This week brings us Cusack as Poe and a number of literary references. It also portends the dangers of long term engagements in the presence of sickly relatives. On the lighter side, there are claymated pirates looking to pillory foes and wreak gentle havoc on the high seas.
Payback: Just in case you weren’t aware how much debt you are in, check out this new documentary based on a Margaret Atwood novel. It’s surprising to know how much leverage we hold over others and how much others have over us. Within each of our disjoined environments – work, school, relationships – someone is the debtor, and someone is the creditor. This is certainly a depressing look at the economy of friendship and interaction, but it could also be eye-opening.
The Raven: Love Poe. Tolerate Cusack. The premise here is a bit out of Into the Mouth of Madness, or something more akin to Stephen King than Poe, but it could be intriguing if we only look at surface level interpretations of his classics like “The Cask of Amontillado,” “The Pit and the Pendulum,” and “The Masque of the Red Death.” I’m sure I’ll like the homages, but Poe was too much of a lush to be considered capable of seeking out serial killers. In fact, his rumored bouts with rabies, syphilis and gonorrhea would probably have kept him rather occupied. If this movie is half as good as the Shakespeare docudrama Anonymous, we can only pray that the producers will jointly quoth, “nevermore!”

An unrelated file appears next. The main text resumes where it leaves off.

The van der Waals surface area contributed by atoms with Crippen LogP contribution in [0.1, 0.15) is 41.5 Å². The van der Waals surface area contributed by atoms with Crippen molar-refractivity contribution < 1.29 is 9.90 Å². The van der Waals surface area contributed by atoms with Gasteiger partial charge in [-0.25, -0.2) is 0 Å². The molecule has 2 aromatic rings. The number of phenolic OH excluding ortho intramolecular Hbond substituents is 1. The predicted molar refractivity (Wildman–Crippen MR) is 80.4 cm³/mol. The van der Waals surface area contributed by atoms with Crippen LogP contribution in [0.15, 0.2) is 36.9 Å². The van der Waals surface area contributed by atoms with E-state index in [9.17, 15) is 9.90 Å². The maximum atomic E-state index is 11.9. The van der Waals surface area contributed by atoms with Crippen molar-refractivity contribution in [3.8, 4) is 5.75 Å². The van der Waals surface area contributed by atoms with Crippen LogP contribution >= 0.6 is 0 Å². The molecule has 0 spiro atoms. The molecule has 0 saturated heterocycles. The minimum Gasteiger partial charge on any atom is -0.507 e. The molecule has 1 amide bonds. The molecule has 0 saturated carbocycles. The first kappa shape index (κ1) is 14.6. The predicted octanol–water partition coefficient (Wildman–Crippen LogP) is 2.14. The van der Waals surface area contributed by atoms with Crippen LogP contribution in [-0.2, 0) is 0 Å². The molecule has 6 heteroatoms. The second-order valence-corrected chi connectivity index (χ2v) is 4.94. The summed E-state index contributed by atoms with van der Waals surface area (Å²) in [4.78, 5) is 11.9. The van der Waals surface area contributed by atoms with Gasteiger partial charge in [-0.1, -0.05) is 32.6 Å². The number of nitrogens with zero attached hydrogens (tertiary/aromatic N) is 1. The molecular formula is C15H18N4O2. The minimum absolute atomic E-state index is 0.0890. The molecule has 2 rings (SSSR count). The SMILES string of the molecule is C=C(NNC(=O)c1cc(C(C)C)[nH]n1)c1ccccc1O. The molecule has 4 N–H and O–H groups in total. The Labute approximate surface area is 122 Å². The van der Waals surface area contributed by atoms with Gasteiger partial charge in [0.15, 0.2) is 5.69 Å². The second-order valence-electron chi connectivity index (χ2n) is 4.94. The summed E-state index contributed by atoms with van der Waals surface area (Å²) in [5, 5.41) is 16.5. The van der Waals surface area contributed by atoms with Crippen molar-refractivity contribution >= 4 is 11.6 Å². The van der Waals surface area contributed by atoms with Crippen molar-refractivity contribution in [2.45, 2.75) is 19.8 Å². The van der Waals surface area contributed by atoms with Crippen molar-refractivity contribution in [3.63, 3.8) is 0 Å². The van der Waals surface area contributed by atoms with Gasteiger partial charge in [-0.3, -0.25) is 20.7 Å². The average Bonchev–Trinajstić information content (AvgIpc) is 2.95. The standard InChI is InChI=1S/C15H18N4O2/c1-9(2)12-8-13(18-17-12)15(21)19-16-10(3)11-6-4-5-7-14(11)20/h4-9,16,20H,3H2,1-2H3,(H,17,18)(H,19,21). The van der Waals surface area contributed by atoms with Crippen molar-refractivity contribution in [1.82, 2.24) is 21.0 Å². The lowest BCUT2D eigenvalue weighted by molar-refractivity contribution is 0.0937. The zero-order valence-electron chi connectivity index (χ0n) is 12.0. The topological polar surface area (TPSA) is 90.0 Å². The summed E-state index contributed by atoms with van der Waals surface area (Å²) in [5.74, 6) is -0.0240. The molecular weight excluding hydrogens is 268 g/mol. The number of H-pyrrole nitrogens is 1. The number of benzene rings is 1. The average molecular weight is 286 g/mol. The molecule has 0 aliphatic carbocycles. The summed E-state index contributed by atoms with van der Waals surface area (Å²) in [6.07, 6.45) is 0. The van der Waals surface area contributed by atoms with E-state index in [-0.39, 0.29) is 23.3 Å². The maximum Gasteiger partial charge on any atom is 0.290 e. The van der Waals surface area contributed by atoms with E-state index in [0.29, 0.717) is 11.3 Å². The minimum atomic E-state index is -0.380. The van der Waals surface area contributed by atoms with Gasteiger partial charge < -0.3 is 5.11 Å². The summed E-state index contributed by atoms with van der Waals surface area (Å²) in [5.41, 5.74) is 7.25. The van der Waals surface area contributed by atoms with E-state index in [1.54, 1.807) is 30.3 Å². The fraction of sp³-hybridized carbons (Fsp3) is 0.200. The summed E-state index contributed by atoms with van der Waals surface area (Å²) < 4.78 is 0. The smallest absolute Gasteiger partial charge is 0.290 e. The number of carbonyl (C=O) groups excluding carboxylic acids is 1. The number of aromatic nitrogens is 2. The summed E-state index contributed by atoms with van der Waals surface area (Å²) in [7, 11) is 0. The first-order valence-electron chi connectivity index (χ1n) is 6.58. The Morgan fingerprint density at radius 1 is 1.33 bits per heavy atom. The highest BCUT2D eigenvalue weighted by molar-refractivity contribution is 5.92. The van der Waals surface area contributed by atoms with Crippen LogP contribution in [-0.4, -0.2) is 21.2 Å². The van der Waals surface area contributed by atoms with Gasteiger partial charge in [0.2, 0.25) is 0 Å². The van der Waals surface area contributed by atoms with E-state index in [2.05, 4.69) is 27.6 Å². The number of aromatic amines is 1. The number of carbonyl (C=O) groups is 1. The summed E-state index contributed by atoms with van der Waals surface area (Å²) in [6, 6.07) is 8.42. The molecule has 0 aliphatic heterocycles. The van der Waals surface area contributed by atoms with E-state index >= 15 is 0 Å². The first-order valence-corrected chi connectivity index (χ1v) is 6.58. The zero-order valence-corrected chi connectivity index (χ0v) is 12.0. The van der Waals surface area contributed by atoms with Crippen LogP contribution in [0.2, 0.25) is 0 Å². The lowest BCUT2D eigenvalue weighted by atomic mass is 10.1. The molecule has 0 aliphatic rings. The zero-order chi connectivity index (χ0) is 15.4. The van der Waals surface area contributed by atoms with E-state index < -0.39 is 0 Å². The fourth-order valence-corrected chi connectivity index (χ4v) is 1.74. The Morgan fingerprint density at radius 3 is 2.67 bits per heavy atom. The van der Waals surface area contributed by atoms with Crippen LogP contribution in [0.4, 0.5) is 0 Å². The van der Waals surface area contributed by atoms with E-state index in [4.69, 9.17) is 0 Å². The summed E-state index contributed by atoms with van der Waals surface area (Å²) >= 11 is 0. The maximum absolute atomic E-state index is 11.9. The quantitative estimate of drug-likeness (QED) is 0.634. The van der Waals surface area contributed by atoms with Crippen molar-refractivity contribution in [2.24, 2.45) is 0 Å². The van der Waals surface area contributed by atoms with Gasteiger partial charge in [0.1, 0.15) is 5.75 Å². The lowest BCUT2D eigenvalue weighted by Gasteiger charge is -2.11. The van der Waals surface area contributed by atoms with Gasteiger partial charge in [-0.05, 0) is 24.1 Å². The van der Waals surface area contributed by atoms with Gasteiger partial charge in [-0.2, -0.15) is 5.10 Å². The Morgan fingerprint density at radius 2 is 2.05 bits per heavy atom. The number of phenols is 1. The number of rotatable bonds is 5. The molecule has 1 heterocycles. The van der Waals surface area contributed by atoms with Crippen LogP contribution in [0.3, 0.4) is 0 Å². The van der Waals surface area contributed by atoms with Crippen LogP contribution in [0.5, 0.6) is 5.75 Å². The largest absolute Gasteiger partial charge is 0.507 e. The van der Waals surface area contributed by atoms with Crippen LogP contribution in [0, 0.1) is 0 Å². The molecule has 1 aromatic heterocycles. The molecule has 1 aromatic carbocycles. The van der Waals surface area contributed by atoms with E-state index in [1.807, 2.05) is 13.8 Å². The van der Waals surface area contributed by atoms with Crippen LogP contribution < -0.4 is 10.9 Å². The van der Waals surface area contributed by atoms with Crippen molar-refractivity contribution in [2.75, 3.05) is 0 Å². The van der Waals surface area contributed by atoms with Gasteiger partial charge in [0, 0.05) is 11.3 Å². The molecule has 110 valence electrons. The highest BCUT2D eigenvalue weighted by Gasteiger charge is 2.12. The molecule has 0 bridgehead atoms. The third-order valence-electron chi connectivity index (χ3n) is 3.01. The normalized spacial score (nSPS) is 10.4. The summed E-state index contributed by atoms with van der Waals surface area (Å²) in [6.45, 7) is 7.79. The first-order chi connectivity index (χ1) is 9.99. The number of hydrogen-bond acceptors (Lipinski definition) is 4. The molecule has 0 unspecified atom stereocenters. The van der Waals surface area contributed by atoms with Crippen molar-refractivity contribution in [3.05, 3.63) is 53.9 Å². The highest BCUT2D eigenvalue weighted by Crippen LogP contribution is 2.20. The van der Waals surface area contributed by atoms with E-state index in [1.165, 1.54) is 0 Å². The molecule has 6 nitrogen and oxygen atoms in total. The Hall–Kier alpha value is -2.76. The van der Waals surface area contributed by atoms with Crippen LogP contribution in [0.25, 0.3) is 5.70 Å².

The Pirates: Band of Misfits: Ever since the California Raisins introduced me to Christmas, I’ve dug Claymation. Ironically, I’ve never been a huge Wallace and Grommit fan, though it seems I’m the only one. There are sure to be clever moments here, but I’m not sure this won’t better fit my television screen when it’s released on Netflix.
The Five-Year Engagement: “From the producers of Bridesmaids” doesn’t carry much weight with me; in fact, it might keep me away from the movie. I didn’t hate the attempt at female raunch, but thought it was more silly and tangential than good. Either way, Jason Segal is often a sure bet that something will be moderately funny, so perhaps this is one to see on that special date night. But punch lines about prolonged engagements intertwining with dying grandmothers seems a bit forced. As does Emily Blunt’s leg getting impaled by an arrow.